Northwest Business Magazine

MembersAlliance Marks 75th Anniversary

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Born out of a small group of Sundstrand employees, this credit union has grown into a strong financial resource for many in our region.

Milestone, 2013: Cheryl Sio joined the staff in 1975 and was named president of MembersAlliance Credit Union in 1984.

Dial the number for MembersAlliance Credit Union, and a pleasant surprise awaits: A real person answers the phone. That little nicety reveals a lot about the atmosphere at MembersAlliance, which was originally Sundstrand Credit Union and will celebrate its 75th anniversary in December. Tellers often greet customers on site, by name.

“MembersAlliance is all about personal service,” says President Cheryl Sio, who’s worked here since 1975 and has been president since 1984.

“People come up to me when we’re out and about somewhere and they say, ‘I’ve been a member 30 years,’” says Lorna Cote, director of marketing. “And they say it with pride. It’s that common bond: I’m part of your family.”

They’re also part owners. A key difference from banks is that credit union members’ accounts are considered “shares.” Basically, it’s a locally owned, not-for-profit cooperative bank.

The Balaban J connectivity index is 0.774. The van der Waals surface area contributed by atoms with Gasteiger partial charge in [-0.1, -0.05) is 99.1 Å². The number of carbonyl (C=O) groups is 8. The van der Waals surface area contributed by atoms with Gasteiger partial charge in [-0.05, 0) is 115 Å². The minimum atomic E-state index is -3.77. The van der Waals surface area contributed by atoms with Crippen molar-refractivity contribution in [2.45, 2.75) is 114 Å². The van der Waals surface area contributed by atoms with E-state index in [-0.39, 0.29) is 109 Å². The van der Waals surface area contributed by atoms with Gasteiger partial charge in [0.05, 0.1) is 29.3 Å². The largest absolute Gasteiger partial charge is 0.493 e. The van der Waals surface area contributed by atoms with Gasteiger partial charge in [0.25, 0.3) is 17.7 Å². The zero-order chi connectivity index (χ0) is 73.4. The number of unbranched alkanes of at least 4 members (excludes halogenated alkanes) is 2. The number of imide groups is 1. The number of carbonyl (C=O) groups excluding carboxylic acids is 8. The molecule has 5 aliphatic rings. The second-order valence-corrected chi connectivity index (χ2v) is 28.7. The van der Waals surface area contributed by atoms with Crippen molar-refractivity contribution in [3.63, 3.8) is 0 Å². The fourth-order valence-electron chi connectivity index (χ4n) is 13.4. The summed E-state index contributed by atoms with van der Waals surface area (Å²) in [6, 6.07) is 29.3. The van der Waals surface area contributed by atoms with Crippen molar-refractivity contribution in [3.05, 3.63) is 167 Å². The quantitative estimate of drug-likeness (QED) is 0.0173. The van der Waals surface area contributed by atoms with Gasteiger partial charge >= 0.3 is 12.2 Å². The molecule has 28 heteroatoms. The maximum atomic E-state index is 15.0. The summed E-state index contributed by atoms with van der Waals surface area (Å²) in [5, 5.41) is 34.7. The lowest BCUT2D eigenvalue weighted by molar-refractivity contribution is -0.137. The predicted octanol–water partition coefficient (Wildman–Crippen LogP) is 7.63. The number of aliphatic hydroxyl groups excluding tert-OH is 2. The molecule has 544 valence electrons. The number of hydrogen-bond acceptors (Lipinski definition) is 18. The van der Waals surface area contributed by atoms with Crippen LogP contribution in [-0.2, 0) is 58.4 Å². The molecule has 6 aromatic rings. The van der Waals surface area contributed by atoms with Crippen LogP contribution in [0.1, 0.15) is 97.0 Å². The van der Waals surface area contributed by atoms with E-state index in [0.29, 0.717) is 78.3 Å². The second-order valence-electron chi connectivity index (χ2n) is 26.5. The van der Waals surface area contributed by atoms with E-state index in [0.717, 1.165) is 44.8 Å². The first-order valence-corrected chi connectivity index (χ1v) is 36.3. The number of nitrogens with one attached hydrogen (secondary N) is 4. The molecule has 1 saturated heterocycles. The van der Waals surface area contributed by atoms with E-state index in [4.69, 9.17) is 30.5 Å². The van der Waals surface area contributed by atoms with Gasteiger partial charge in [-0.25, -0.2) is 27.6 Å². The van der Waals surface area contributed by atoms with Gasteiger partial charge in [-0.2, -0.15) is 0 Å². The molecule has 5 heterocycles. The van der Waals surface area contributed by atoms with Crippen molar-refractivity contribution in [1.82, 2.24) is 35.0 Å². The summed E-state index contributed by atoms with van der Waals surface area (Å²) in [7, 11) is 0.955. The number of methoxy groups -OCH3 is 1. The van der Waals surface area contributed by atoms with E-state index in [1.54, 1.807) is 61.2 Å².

With 18,000 members today in Winnebago, Boone and Ogle counties, that family atmosphere might have faded just a little from the days when it was all Sundstrand employees, but it’s still visible.

Small Beginnings

The lingering economic stranglehold of the Great Depression provided an environment in which a new credit union could thrive.

“Your average worker couldn’t get a loan from a bank,” Sio says. “That’s how this all started. A pool of Sundstrand employees got together and, really, it was that pool of people lending their money to their co-workers.”

The Sundstrand Credit Union’s first secretary-treasurer wrote about its early history in the 1978 annual report – the credit union’s 40th anniversary.

“In 1938, there was a discussion amongst the officers of the Sundstrand Association regarding the formation of a credit union to aid the employees to save money and also to have a means of repaying loans on which they had to pay a healthy interest. An organizing committee met with management to make plans, which included the use of payroll deductions for purchase of shares and repayment of loans.”

The State of Illinois granted a charter to the Sundstrand Credit Union on Dec. 10, 1938, and the credit union soon opened inside Sundstrand’s 11th Street plant. The first Board of Directors was named Jan. 5, 1939, “to conduct the business of selling shares and making out the paperwork for loans.”